Or a lot sooner.

Jewish Home: Netanyahu Wants Us Out of Government

Thursday, February 7th, 2013

Coalition negotiations have just become a lot more complicated. After it appeared that Prime Minister Benjamin Netanyahu is trying to bring the Jewish Home into his new coalition, following the news about the political alliance agreement between Naftali Bennett and Yair Lapid, yesterday the Bennett folks were telling the press that the Likud negotiating team is only using them to “bring down the price” of Lapid’s Yesh Atid party, and in reality they have no intention of including Jewish Home in a Likud-led government.

Originally, Likud sources involved in the negotiations claimed that they intended to present Bennett with “an offer he can’t refuse,” and bring him in as the first partner to join the coalition. However, on Wednesday, a senior Jewish Home MK told Maariv: “I don’t know of any tempting offers and right now there is no preferential treatment for us. I haven’t heard any concrete offer from the Likud, certainly not regarding government posts. For now, we don’t even have an understanding, and everyone in the talks is just talking about whatever they please.”

The source added that on the issue of equal burden (meaning Haredim serving in the IDF) there isn’t even a discussion about the outline of a compromise. “Nothing is happening right now, just do a lot of empty talk with nothing concrete on the table.”

Others inside the Jewish Home party sound even more pessimistic, arguing unequivocally that the entire thing has been a Likud exercise in divide and conquer, designed to soften the demands of other parties. “The talk of making offers to the Jewish Home is only intended to lower Lapid’s price, to return to the good old option of coalition government with the Haredim and the center-left,” they said.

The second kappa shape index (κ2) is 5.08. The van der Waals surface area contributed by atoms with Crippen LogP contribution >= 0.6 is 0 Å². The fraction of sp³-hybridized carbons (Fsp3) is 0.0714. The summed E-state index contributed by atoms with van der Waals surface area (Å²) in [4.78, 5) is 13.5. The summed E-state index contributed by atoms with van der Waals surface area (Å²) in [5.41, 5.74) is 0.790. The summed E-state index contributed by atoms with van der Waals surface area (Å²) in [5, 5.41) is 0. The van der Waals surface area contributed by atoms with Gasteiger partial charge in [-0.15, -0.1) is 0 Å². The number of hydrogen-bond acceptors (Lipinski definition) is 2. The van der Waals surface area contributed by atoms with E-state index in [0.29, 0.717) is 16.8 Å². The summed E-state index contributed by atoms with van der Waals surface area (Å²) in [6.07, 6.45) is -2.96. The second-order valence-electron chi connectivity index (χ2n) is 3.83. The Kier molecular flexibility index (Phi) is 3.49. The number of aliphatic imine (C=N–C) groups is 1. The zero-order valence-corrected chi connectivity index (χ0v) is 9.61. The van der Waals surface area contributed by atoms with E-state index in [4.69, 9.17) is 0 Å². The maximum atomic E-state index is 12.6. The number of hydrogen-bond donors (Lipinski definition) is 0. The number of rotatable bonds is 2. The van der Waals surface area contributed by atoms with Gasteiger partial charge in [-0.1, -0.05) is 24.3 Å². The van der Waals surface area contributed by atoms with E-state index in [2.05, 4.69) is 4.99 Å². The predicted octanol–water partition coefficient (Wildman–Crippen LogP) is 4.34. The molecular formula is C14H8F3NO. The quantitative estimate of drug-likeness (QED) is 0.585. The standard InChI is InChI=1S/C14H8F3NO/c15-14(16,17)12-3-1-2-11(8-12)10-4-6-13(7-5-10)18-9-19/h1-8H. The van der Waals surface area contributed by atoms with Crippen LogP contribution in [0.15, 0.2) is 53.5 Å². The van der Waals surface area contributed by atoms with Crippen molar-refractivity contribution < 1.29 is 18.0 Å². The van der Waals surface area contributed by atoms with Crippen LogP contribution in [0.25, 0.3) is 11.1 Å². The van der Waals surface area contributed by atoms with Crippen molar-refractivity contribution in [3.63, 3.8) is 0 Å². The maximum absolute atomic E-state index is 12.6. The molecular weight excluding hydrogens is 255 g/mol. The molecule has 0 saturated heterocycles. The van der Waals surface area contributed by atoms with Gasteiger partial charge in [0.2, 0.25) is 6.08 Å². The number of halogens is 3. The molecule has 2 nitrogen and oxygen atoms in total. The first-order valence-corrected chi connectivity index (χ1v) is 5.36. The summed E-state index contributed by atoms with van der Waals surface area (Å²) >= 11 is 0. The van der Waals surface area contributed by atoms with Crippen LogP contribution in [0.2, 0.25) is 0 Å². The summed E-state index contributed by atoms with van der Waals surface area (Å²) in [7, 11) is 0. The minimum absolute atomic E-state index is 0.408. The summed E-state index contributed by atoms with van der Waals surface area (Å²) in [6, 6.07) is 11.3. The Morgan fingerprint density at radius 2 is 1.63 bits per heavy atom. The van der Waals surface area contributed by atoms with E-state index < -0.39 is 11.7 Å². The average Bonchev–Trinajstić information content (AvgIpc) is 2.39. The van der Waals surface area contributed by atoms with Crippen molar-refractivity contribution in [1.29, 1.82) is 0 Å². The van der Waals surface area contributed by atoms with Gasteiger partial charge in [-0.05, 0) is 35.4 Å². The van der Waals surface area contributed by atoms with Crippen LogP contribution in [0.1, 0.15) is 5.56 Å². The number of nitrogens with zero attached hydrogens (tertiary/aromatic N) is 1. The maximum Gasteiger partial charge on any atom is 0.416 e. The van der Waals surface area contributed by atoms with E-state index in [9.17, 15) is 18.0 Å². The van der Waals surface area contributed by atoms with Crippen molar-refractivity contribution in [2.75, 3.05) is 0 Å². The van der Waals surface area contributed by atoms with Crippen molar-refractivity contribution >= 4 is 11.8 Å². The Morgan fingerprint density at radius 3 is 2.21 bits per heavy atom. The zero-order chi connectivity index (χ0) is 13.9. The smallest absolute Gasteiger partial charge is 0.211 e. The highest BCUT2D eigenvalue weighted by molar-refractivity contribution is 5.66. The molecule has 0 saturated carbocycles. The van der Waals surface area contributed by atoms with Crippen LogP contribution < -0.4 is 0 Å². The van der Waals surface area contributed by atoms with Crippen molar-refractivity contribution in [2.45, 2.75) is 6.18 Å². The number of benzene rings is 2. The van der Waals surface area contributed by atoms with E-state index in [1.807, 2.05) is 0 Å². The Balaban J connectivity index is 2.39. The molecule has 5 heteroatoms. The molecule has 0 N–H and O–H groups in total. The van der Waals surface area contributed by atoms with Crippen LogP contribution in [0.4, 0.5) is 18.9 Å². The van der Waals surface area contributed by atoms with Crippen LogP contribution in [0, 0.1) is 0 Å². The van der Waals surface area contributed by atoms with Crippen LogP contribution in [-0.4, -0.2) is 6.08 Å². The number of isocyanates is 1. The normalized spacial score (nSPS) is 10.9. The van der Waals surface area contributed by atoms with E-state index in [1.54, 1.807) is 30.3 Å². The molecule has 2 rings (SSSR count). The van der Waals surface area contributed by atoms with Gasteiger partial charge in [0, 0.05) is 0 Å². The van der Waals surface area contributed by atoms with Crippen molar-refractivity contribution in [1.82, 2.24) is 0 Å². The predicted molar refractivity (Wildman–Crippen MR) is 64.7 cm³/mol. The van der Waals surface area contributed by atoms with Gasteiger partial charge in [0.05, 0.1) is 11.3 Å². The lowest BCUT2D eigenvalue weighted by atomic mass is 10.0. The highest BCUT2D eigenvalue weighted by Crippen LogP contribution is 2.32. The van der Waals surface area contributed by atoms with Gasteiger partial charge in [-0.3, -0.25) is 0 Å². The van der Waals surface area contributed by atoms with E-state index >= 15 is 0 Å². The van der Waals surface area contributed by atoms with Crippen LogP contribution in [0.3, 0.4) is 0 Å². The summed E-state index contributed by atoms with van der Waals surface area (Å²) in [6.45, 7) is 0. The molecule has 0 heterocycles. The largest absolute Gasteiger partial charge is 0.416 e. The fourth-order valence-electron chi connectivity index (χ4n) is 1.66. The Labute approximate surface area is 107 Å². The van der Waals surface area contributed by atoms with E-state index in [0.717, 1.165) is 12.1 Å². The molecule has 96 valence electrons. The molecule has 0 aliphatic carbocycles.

“Before the elections, the Likud focused mainly on attacking the Jewish Home, even when it led to losing seats to Lapid. After the elections, Netanyahu called on everybody except us, and only when he had no choice he made a perfunctory call to Bennett. He did not even have an appointment with Naftali, he only sent Liberman to him. All of a sudden, as soon as Yair Lapid hardens his positions, they want the Jewish Home in the coalition. As soon as Lapid lowers his demands, the Likud will return the Jewish Home to its pre-appointed place – last in line and first to be kicked out to the opposition.”

That last part sounded quite resentful, even borderline whiney. Not the tough talk you’d expect from our home grown heroes. And it only got worse:

” Shas called us a Goyeshe Home,” a source told Zeev Kam of Maariv, referring to the nasty comment from Rav Ovadia Yosef regarding Ayelet Shaked’s proposal to offer state sanctioned marriages to couples who were rejected by the Rabbinate. “Now the Likud is trying to use us as the Shabbes Goy, doing for him the job of lowering the prices of other parties. If they were seriousness about including us, it would have happened already.”

Meanwhile, the Likud-Beitenu negotiating team has been frustrated by slow progress of coalition talks, and criticism of Yesh Atid for its stubbornness regarding solving the equal burden problem. A senior Likud members did his own whining, complaining that Lapid’s offers regarding Haredi service would never pass muster in the Knesset. “Lapid’s proposal, as it stands today, will not pass and is not feasible,” claimed the senior negotiators. “It will not pass either in the Knesset or even in the coalition.”

Those same senior Likudniks added that the main obstacle blocking Lapid’s outline, is his view on the quotas of yeshiva students allowed to continue their learning. “The quota system just does not work,” they explained. “It will only cause a rift in the nation the law would not be obeyed.”

Suddenly, those secular Likudniks started to sound like the old guard Haredim when they stressed: “We take seriously those who tell us the Lapid approach is a decree the public cannot sustain (gzera sh’ein ha’tzibur yachol la’amod bah). We don’t want to cause a rift in the nation. We want to propose a bill that could be implemented.”

Others in the Likud Party said on Wednesday that while they do want to bring about a substantial change through equal burden legislation, they want to do it without creating a rift. “Lapid’s outline is too extreme,” they said.

Printed from: http://www.jewishpress.com/news/breaking-news/jewish-home-netanyahu-wants-us-out-of-government/2013/02/07/